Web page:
Sunday, March 17, 2019

Proposed NASA Budget for 2020 Cuts SLS 17%

Earlier this week, the White House released preliminary budget goals for 2020 (150 page .pdf - NASA starts on page 102).  While some reports claimed that the Space Launch System (SLS) - NASA's heavy lift vehicle - would have its funding cut out, Ars Technica is reporting a 17% reduction in budget.  Cutting 17% is clearly not zeroing out the program, but it is putting intense pressure on NASA and the contractors working on the program.

The White House plan specifically talks about using a commercial launch vehicle for a planned mission to Jupiter's moon Europa, a mission previously slated for the SLS.  The budget chips away at the SLS in three important ways.
First of all, with the budget cut, the president's proposal "defers" funding for the Exploration Upper Stage. That's the more powerful second stage that would allow a future version of the SLS rocket to lift both the Orion capsule and large chunks of payload to lunar orbit.
The budget also opens the door to commercial launches of cargo to lunar orbit, including comments of its proposed Gateway station there. "Lunar Gateway elements would be launched on competitively procured vehicles, complementing crew transport flights on the SLS and Orion," the document states.
Finally, the budget says that a robotic probe to Europa, due to launch in the 2020s, will not launch on the SLS booster. Instead, it will launch on a private rocket. (As Ars previously reported, this almost certainly would be SpaceX's Falcon Heavy). "By launching that mission on a commercial launch vehicle, NASA would save over $700 million, allowing multiple new activities to be funded across the Agency," the budget document states.
The second one might be the biggest change.  Until now, plans have called for "co-manifesting" the Orion spacecraft alongside modules of the Gateway onto a single SLS rocket, with its Exploration Upper Stage.  Without the enhanced upper stage, the Block 1 version of the SLS isn't powerful enough for such co-manifested missions (see illustration below).

Essentially these downgrades leave just one real task for SLS, which no commercial rocket can presently perform: the direct delivery of a crewed Orion capsule to a high lunar orbit.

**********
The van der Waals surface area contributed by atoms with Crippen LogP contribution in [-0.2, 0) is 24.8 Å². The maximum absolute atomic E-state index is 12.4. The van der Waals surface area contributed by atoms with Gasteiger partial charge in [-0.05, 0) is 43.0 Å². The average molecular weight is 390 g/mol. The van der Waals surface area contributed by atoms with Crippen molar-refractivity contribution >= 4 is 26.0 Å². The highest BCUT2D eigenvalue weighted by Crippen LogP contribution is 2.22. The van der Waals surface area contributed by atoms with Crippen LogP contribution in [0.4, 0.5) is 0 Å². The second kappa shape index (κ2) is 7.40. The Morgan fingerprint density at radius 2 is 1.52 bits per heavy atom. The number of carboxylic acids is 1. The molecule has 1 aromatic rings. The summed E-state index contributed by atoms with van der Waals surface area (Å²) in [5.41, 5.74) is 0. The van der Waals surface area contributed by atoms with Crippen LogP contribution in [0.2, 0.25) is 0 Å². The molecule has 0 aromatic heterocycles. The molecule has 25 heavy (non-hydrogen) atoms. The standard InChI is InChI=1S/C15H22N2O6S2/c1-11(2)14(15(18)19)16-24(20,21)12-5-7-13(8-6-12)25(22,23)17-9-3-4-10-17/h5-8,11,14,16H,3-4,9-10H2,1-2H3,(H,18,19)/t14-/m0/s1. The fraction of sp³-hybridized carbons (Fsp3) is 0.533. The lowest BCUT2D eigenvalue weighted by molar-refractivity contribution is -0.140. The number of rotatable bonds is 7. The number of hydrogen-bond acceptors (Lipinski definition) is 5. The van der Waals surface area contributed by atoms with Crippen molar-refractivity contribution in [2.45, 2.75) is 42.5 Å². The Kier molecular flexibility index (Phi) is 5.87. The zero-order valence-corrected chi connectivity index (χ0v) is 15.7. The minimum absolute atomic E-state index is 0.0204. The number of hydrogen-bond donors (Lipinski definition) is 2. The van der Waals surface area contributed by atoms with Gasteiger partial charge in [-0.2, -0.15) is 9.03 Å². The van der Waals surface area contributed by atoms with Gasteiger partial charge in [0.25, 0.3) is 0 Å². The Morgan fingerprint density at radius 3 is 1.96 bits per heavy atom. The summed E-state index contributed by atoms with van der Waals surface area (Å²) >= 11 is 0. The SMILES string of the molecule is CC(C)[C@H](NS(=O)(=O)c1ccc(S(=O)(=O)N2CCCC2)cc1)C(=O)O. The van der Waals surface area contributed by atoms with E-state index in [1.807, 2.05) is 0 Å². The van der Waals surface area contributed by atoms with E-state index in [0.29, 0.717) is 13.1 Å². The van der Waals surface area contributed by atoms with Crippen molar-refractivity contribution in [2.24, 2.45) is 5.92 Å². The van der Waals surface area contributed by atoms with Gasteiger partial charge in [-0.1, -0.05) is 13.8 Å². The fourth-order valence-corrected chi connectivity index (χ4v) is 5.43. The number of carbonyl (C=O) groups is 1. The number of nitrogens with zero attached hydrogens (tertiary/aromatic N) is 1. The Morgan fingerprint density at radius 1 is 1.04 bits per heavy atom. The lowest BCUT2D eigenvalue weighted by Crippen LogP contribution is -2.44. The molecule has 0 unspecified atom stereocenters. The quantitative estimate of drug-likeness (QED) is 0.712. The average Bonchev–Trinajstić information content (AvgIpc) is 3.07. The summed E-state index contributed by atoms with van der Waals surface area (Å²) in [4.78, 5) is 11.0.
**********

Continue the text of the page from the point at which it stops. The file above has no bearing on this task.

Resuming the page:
An address by NASA administrator Jim Bradenstine at the Kennedy Space Center last Monday unveiled the budget.  He used a word we haven't heard from the space agency in a while:
[He] spoke about "reusability" as an essential cornerstone to the space agency's return to the Moon. By going with reusable systems, Bridenstine said NASA's plans for human missions to the Moon and eventually Mars would be affordable and sustainable.

The agency's large rocket—which has cost NASA $12 billion so far to develop, and has an annual budget of around $2 billion—is an exception to this. "SLS is not reusable, but it is a critical piece of the architecture that enables us to deliver reusability to the Moon," Bridenstine said.
I suppose it's important to point out that this is staking out a starting point, the place where negotiation starts.  In any program as big as SLS, there are jobs distributed around the country, allowing lots of senators and representatives to "bring home the bacon" for their districts or states if they get funding.   Add in the complication that the House is under Democratic control, which could mean none of this gets passed and the SLS program grinds to a halt.  I distinctly recall looking for mention of space flight in the Green Amish New Deal and finding nothing mentioned. 

In years past, the Senate Appropriations Committee, under the direction of its chairman Richard Shelby (R - Alabama), has increased the administration budget proposals for the SLS.  Senator Shelby's state is home to Marshall Space Flight Center in Huntsville.  Marshall is the NASA center managing the SLS program. 

There's no guarantee that any of this stands, but it is interesting.  In my mind, the critical thing (besides the politics) is really how well the SLS contractors continue to perform.  So far, the SLS has been consistently over budget with its schedule slipping to later dates.  Not to single the SLS out as particularly bad, many (I'd say most) programs are over budget and late.  I just think that if the program keeps slipping, the SLS may never fly. 

(source pdf)


  1. A friend of mine wrote the following article. I think it explains your last paragraph.


    (If this link doesn’t work, use this one and navigate to the current issue:

    He works for an aerospace/defense contractor and is quite an astute observer of what is going on with government contracting.

    Note: I tried multiple ways but it appears that is currently down.

    1. I did a preview and the links were there but went away when I published. The first link is the following:“Better,-Faster,-Cheaper”—-Possible-but-Unlikely

    2. It took me a while to get to it, but thanks for that link.

      Interesting paper and not quite what I was expecting. Agrees with everything I saw when I worked in the defense business.